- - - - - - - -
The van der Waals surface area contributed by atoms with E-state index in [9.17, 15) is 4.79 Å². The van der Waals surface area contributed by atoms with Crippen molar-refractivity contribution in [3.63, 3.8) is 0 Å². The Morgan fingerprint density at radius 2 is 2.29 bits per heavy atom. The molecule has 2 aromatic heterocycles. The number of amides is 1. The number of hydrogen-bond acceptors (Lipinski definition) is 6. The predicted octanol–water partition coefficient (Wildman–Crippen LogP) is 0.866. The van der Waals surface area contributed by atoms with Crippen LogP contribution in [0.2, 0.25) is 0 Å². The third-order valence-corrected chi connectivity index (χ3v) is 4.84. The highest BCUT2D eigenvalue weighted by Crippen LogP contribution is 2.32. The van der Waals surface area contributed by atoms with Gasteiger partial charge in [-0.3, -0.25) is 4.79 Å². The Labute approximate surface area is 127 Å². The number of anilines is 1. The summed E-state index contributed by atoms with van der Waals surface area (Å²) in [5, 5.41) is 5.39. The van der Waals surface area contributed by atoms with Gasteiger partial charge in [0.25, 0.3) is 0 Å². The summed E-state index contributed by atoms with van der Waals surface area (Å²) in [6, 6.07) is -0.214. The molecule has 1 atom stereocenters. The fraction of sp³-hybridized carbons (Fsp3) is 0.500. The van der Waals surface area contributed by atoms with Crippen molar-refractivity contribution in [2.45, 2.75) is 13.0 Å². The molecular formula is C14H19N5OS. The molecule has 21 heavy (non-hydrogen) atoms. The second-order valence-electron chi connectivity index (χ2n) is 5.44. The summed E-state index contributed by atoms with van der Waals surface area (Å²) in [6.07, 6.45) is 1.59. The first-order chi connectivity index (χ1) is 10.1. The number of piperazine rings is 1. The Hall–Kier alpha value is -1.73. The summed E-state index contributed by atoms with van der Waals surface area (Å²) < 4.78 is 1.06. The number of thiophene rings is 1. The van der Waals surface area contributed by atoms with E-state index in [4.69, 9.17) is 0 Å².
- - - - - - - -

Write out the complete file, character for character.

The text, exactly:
The van der Waals surface area contributed by atoms with E-state index in [9.17, 15) is 4.79 Å². The van der Waals surface area contributed by atoms with Crippen molar-refractivity contribution in [3.63, 3.8) is 0 Å². The Morgan fingerprint density at radius 2 is 2.29 bits per heavy atom. The molecule has 2 aromatic heterocycles. The number of amides is 1. The number of hydrogen-bond acceptors (Lipinski definition) is 6. The predicted octanol–water partition coefficient (Wildman–Crippen LogP) is 0.866. The van der Waals surface area contributed by atoms with Crippen LogP contribution in [0.2, 0.25) is 0 Å². The third-order valence-corrected chi connectivity index (χ3v) is 4.84. The highest BCUT2D eigenvalue weighted by Crippen LogP contribution is 2.32. The van der Waals surface area contributed by atoms with Gasteiger partial charge in [-0.3, -0.25) is 4.79 Å². The Labute approximate surface area is 127 Å². The number of anilines is 1. The summed E-state index contributed by atoms with van der Waals surface area (Å²) in [5, 5.41) is 5.39. The van der Waals surface area contributed by atoms with Gasteiger partial charge in [0.25, 0.3) is 0 Å². The summed E-state index contributed by atoms with van der Waals surface area (Å²) in [6, 6.07) is -0.214. The molecule has 1 atom stereocenters. The fraction of sp³-hybridized carbons (Fsp3) is 0.500. The van der Waals surface area contributed by atoms with Crippen molar-refractivity contribution in [2.45, 2.75) is 13.0 Å². The molecular formula is C14H19N5OS. The molecule has 21 heavy (non-hydrogen) atoms. The second-order valence-electron chi connectivity index (χ2n) is 5.44. The summed E-state index contributed by atoms with van der Waals surface area (Å²) in [6.07, 6.45) is 1.59. The first-order chi connectivity index (χ1) is 10.1. The number of piperazine rings is 1. The Hall–Kier alpha value is -1.73. The summed E-state index contributed by atoms with van der Waals surface area (Å²) < 4.78 is 1.06. The number of thiophene rings is 1. The van der Waals surface area contributed by atoms with E-state index in [4.69, 9.17) is 0 Å².